Japanese videogame maker Nintendo Co Ltd cut its full-year Switch sales projection by nearly 10 per cent after microchip shortages constrained console production, but raised its annual net profit forecast, thanks to a softer yen.
Nintendo, which earns about 80 per cent of its revenues overseas, expects net profit of 400 billion yen ($2.73-billion) for the year to March 2023, up from the previous forecast of 340 billion.
The new projection still falls short of a consensus profit forecast of 463 billion yen in a Refinitiv poll of 21 analysts.
The creator of such blockbuster titles as “Super Mario Bros.” and “Legend of Zelda” cut its Switch console sales forecast for the business year to 19 million units from 21 million.
Nintendo President Shuntaro Furukawa said, however, that chip supply had begun recovering in recent months, helping boost Switch production. The industry is heading into the crucial year-end shopping season.
“From October on, we have been manufacturing (Switch) at a rapid pace .... Our outlook is a little brighter now than at the start of the business year,” Furukawa told an online briefing.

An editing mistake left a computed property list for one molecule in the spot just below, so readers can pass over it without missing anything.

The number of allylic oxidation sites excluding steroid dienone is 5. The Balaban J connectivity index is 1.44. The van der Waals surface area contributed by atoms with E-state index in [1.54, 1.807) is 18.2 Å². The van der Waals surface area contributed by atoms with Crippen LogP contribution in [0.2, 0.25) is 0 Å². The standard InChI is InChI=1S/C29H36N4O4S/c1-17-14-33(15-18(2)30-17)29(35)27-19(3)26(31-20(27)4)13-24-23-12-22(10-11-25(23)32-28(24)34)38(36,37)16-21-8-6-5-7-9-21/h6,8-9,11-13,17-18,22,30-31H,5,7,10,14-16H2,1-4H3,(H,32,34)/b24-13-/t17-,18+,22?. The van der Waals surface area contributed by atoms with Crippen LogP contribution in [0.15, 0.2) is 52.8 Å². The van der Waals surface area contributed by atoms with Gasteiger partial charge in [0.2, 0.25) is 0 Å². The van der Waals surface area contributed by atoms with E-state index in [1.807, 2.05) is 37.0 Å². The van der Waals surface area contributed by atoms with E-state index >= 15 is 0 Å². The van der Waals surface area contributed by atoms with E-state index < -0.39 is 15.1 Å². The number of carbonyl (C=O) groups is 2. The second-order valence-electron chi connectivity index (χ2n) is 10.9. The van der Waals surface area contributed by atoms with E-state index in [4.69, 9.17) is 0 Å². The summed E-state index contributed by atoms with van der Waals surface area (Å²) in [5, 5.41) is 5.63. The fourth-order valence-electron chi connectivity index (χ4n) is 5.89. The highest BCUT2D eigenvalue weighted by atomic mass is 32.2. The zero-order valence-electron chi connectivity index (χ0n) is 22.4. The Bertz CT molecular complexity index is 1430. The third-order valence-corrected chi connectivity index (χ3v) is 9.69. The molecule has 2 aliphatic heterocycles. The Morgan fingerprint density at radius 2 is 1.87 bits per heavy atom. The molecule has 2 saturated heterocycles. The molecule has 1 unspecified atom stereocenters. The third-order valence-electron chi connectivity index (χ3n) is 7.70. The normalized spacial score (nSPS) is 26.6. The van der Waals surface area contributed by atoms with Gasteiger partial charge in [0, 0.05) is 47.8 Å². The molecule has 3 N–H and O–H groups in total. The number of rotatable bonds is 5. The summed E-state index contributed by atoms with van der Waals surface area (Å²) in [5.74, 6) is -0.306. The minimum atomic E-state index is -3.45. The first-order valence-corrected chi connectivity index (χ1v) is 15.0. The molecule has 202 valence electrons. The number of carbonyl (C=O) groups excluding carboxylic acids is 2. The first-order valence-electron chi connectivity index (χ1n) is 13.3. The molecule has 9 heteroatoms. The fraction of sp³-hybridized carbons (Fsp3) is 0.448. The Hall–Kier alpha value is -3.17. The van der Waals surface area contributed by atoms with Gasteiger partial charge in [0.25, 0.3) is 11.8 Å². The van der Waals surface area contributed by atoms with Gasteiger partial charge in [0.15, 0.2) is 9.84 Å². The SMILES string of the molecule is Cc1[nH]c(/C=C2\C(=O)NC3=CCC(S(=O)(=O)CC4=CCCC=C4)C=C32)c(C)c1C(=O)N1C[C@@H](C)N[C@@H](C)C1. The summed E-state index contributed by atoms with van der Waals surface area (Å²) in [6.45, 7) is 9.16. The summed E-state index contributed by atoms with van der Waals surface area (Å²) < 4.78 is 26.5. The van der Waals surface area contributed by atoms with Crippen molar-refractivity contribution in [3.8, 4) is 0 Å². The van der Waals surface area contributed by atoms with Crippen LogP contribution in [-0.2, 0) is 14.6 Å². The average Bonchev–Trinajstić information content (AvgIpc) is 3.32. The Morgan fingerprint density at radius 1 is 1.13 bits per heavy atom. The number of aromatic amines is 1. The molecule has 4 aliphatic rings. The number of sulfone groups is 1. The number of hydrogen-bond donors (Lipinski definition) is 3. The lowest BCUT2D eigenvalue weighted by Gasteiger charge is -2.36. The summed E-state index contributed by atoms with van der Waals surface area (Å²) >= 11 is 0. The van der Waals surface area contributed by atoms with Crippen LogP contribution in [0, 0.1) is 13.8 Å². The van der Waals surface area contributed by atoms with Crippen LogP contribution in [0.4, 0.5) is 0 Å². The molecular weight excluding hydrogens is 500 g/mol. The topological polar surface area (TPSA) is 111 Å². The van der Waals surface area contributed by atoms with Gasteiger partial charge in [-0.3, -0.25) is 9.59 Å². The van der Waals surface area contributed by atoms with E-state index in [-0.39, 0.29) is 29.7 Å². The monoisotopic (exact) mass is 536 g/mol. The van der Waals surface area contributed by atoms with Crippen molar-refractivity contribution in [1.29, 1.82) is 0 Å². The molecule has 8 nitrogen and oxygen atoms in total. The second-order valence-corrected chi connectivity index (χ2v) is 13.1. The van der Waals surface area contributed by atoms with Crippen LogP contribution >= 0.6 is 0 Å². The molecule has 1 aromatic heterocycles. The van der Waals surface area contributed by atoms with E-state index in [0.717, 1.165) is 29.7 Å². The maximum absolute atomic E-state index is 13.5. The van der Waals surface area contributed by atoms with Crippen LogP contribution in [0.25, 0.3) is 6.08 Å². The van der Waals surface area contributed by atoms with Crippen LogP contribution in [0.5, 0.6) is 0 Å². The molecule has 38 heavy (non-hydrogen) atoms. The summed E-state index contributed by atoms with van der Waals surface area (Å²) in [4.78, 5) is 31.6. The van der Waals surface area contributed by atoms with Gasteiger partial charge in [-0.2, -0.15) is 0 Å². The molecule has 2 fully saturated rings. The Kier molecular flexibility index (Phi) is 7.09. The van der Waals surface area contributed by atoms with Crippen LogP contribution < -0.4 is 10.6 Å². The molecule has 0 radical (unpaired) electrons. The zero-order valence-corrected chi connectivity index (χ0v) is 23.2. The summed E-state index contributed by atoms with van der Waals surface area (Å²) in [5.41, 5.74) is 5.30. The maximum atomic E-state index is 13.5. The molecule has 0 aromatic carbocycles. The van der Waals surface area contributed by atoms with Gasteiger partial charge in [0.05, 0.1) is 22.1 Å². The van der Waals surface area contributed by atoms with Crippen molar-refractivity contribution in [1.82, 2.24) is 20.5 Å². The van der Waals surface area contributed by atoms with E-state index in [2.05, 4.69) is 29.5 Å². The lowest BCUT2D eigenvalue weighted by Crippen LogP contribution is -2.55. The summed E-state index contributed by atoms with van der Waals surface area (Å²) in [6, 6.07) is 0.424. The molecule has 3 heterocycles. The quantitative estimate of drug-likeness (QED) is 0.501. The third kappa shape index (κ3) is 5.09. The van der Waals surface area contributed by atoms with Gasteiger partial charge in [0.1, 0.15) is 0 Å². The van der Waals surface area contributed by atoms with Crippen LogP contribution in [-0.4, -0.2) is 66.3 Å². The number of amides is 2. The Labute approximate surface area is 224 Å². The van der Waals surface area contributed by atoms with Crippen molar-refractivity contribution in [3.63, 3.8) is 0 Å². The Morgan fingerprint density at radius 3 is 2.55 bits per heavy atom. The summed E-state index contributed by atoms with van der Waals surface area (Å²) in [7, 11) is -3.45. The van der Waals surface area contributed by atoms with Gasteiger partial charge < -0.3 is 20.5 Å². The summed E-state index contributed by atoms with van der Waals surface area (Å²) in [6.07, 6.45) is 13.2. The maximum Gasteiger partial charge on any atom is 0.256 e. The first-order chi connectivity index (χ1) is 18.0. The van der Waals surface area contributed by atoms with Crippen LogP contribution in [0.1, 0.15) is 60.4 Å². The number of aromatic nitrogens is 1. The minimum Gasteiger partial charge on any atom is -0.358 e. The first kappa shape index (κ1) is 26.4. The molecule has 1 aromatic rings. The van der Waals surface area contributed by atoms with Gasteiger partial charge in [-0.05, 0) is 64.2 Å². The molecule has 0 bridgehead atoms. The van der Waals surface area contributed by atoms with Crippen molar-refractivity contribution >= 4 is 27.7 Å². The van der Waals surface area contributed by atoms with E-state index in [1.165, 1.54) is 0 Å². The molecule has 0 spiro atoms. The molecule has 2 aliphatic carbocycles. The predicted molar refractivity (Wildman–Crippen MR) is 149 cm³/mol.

Analysts said easing chip shortages and a strong software lineup were likely to help boost profit for Nintendo.
“Chip supply is getting better and strong games like ‘Pokemon’ are coming up. We can expect earnings recovery from the year-end to early next year,” said IwaiCosmo Securities analyst Tomoaki Kawasaki.
Upcoming Nintendo software titles include role-playing games “Pokemon Scarlet” and “Pokemon Violet” to be launched this month.
The Kyoto-based company changed its assumption for the dollar-yen rate to 135 from 115, to reflect a sharp depreciation of the Japanese currency this year.
In the July to September period, Nintendo sold 3.25 million units of its Switch console, now in its sixth year on the market.
That was down from 3.83 million a year earlier, but roughly on par with the 3.3 million units of PlayStation 5 (PS5) sold in the same quarter. The Sony Group Corp’s console was launched more than three years after the Switch debut.
“Usually in the past, Nintendo hardware sales peaked around the third year, then went downhill from there ... But this time, Switch has not lost much of its momentum in the fifth and even in the sixth year,” said Toyo Securities analyst Hideki Yasuda.
Nintendo’s software sales rose 11 per cent in the three months to 54 million units, helped by strong demand for the latest “Splatoon” title.
The company has said “Splatoon 3,” featuring an inky turf battle among players, sold more than 3.45 million units in Japan in the three days after its Sept. 9 launch, in Nintendo’s highest domestic launch sales ever.